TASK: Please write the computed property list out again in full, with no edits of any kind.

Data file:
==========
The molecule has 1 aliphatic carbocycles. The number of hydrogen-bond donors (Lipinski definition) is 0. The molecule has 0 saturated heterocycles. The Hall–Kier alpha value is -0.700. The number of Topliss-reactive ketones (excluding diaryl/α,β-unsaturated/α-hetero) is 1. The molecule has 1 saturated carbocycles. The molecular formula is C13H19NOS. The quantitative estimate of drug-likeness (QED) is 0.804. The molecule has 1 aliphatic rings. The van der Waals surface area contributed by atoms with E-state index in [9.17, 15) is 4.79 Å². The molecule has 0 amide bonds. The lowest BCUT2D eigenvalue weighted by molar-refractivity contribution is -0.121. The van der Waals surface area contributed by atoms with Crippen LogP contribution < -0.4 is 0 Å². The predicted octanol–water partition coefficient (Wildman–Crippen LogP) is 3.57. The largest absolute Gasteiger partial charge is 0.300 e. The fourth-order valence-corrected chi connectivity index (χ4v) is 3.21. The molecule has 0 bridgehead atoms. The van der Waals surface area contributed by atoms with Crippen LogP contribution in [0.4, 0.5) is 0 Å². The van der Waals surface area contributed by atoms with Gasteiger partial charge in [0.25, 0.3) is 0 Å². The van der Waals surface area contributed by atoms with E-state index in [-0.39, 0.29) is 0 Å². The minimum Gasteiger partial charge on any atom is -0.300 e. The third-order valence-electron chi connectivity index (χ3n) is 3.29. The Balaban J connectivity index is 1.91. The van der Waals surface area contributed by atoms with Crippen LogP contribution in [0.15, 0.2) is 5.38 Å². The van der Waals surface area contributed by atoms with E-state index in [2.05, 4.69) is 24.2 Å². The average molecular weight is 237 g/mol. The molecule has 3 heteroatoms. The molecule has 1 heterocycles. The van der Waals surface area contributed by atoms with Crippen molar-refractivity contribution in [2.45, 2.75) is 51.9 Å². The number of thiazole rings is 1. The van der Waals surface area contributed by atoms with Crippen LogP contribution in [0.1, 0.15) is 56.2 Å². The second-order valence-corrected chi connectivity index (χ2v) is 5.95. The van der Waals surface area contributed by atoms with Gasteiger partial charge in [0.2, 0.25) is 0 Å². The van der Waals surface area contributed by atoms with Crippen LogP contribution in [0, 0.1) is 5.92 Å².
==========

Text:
The molecule has 1 aliphatic carbocycles. The number of hydrogen-bond donors (Lipinski definition) is 0. The molecule has 0 saturated heterocycles. The Hall–Kier alpha value is -0.700. The number of Topliss-reactive ketones (excluding diaryl/α,β-unsaturated/α-hetero) is 1. The molecule has 1 saturated carbocycles. The molecular formula is C13H19NOS. The quantitative estimate of drug-likeness (QED) is 0.804. The molecule has 1 aliphatic rings. The van der Waals surface area contributed by atoms with E-state index in [9.17, 15) is 4.79 Å². The molecule has 0 amide bonds. The lowest BCUT2D eigenvalue weighted by molar-refractivity contribution is -0.121. The van der Waals surface area contributed by atoms with Crippen LogP contribution < -0.4 is 0 Å². The predicted octanol–water partition coefficient (Wildman–Crippen LogP) is 3.57. The largest absolute Gasteiger partial charge is 0.300 e. The fourth-order valence-corrected chi connectivity index (χ4v) is 3.21. The molecule has 0 bridgehead atoms. The van der Waals surface area contributed by atoms with Crippen LogP contribution in [0.4, 0.5) is 0 Å². The van der Waals surface area contributed by atoms with Gasteiger partial charge in [0.25, 0.3) is 0 Å². The van der Waals surface area contributed by atoms with E-state index in [-0.39, 0.29) is 0 Å². The minimum Gasteiger partial charge on any atom is -0.300 e. The third-order valence-electron chi connectivity index (χ3n) is 3.29. The Balaban J connectivity index is 1.91. The van der Waals surface area contributed by atoms with Crippen LogP contribution in [0.15, 0.2) is 5.38 Å². The van der Waals surface area contributed by atoms with E-state index in [2.05, 4.69) is 24.2 Å². The average molecular weight is 237 g/mol. The molecule has 3 heteroatoms. The molecule has 1 heterocycles. The van der Waals surface area contributed by atoms with Crippen molar-refractivity contribution in [2.45, 2.75) is 51.9 Å². The number of thiazole rings is 1. The van der Waals surface area contributed by atoms with Crippen LogP contribution in [0.1, 0.15) is 56.2 Å². The second-order valence-corrected chi connectivity index (χ2v) is 5.95. The van der Waals surface area contributed by atoms with Gasteiger partial charge in [0.2, 0.25) is 0 Å². The van der Waals surface area contributed by atoms with Crippen LogP contribution in [0, 0.1) is 5.92 Å².